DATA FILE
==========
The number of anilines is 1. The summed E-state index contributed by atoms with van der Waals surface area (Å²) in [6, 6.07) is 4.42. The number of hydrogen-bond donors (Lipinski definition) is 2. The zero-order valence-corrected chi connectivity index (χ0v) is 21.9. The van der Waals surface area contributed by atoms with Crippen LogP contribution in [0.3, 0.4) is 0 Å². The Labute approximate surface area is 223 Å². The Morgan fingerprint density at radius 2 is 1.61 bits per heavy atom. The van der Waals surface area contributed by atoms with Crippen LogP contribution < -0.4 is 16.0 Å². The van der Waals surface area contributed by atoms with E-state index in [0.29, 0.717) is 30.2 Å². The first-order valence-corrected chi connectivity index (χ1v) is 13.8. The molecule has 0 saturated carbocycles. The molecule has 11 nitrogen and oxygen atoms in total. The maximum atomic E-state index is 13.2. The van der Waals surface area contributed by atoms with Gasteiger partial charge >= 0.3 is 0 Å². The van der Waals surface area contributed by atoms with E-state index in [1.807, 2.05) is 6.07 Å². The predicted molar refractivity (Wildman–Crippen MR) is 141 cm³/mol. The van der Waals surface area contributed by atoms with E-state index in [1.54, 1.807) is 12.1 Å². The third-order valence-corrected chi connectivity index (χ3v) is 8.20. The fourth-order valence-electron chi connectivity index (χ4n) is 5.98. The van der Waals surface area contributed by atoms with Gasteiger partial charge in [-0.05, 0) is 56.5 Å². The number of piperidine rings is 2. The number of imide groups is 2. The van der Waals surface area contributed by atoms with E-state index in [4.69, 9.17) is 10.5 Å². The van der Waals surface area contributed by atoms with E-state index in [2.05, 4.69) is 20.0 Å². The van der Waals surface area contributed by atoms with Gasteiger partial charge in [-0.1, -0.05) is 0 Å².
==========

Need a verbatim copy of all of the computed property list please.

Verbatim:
The number of anilines is 1. The summed E-state index contributed by atoms with van der Waals surface area (Å²) in [6, 6.07) is 4.42. The number of hydrogen-bond donors (Lipinski definition) is 2. The zero-order valence-corrected chi connectivity index (χ0v) is 21.9. The van der Waals surface area contributed by atoms with Crippen LogP contribution in [0.3, 0.4) is 0 Å². The Labute approximate surface area is 223 Å². The Morgan fingerprint density at radius 2 is 1.61 bits per heavy atom. The van der Waals surface area contributed by atoms with Crippen LogP contribution < -0.4 is 16.0 Å². The van der Waals surface area contributed by atoms with E-state index in [0.29, 0.717) is 30.2 Å². The first-order valence-corrected chi connectivity index (χ1v) is 13.8. The molecule has 0 saturated carbocycles. The molecule has 11 nitrogen and oxygen atoms in total. The maximum atomic E-state index is 13.2. The van der Waals surface area contributed by atoms with Gasteiger partial charge >= 0.3 is 0 Å². The van der Waals surface area contributed by atoms with E-state index in [1.807, 2.05) is 6.07 Å². The predicted molar refractivity (Wildman–Crippen MR) is 141 cm³/mol. The van der Waals surface area contributed by atoms with E-state index in [1.54, 1.807) is 12.1 Å². The third-order valence-corrected chi connectivity index (χ3v) is 8.20. The fourth-order valence-electron chi connectivity index (χ4n) is 5.98. The van der Waals surface area contributed by atoms with Gasteiger partial charge in [-0.05, 0) is 56.5 Å². The number of piperidine rings is 2. The number of imide groups is 2. The van der Waals surface area contributed by atoms with E-state index in [4.69, 9.17) is 10.5 Å². The van der Waals surface area contributed by atoms with E-state index in [2.05, 4.69) is 20.0 Å². The van der Waals surface area contributed by atoms with Gasteiger partial charge in [-0.1, -0.05) is 0 Å².